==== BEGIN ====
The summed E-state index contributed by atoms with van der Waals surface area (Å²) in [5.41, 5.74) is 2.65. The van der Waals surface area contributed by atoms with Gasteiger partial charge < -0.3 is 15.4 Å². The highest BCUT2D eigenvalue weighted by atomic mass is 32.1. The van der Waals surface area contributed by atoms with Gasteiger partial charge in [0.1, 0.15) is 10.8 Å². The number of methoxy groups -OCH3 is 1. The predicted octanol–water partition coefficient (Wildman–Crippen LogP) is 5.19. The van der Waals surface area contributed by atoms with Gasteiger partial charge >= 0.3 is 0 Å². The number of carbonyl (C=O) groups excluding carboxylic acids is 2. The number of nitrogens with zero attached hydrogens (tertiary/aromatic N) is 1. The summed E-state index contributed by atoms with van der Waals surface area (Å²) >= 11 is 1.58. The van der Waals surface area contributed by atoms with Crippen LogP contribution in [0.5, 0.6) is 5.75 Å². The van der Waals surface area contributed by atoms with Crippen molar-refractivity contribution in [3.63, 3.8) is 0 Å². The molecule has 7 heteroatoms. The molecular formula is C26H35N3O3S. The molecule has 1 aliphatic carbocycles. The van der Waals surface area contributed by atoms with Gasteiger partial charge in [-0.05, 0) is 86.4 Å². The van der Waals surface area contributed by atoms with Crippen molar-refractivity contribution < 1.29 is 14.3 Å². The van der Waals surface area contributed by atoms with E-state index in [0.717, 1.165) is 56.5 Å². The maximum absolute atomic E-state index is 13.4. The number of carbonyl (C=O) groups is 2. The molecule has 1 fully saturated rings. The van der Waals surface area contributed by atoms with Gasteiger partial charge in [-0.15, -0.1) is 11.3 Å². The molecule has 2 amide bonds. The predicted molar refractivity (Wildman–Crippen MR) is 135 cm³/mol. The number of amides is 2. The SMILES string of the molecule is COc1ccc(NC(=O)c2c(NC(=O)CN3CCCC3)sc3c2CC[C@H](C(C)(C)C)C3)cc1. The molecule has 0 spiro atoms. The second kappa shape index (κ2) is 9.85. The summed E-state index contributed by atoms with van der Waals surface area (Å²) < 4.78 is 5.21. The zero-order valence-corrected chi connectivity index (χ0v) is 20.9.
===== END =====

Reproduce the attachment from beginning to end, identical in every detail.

The summed E-state index contributed by atoms with van der Waals surface area (Å²) in [5.41, 5.74) is 2.65. The van der Waals surface area contributed by atoms with Gasteiger partial charge < -0.3 is 15.4 Å². The highest BCUT2D eigenvalue weighted by atomic mass is 32.1. The van der Waals surface area contributed by atoms with Gasteiger partial charge in [0.1, 0.15) is 10.8 Å². The number of methoxy groups -OCH3 is 1. The predicted octanol–water partition coefficient (Wildman–Crippen LogP) is 5.19. The van der Waals surface area contributed by atoms with Gasteiger partial charge >= 0.3 is 0 Å². The number of carbonyl (C=O) groups excluding carboxylic acids is 2. The number of nitrogens with zero attached hydrogens (tertiary/aromatic N) is 1. The summed E-state index contributed by atoms with van der Waals surface area (Å²) >= 11 is 1.58. The van der Waals surface area contributed by atoms with Crippen LogP contribution in [0.5, 0.6) is 5.75 Å². The van der Waals surface area contributed by atoms with Crippen molar-refractivity contribution in [3.63, 3.8) is 0 Å². The molecule has 7 heteroatoms. The molecular formula is C26H35N3O3S. The molecule has 1 aliphatic carbocycles. The van der Waals surface area contributed by atoms with Gasteiger partial charge in [-0.05, 0) is 86.4 Å². The van der Waals surface area contributed by atoms with Crippen molar-refractivity contribution < 1.29 is 14.3 Å². The van der Waals surface area contributed by atoms with E-state index in [0.717, 1.165) is 56.5 Å². The maximum absolute atomic E-state index is 13.4. The number of carbonyl (C=O) groups is 2. The molecule has 1 fully saturated rings. The van der Waals surface area contributed by atoms with Gasteiger partial charge in [-0.15, -0.1) is 11.3 Å². The molecule has 2 amide bonds. The predicted molar refractivity (Wildman–Crippen MR) is 135 cm³/mol. The number of amides is 2. The SMILES string of the molecule is COc1ccc(NC(=O)c2c(NC(=O)CN3CCCC3)sc3c2CC[C@H](C(C)(C)C)C3)cc1. The molecule has 0 spiro atoms. The second kappa shape index (κ2) is 9.85. The summed E-state index contributed by atoms with van der Waals surface area (Å²) < 4.78 is 5.21. The zero-order valence-corrected chi connectivity index (χ0v) is 20.9.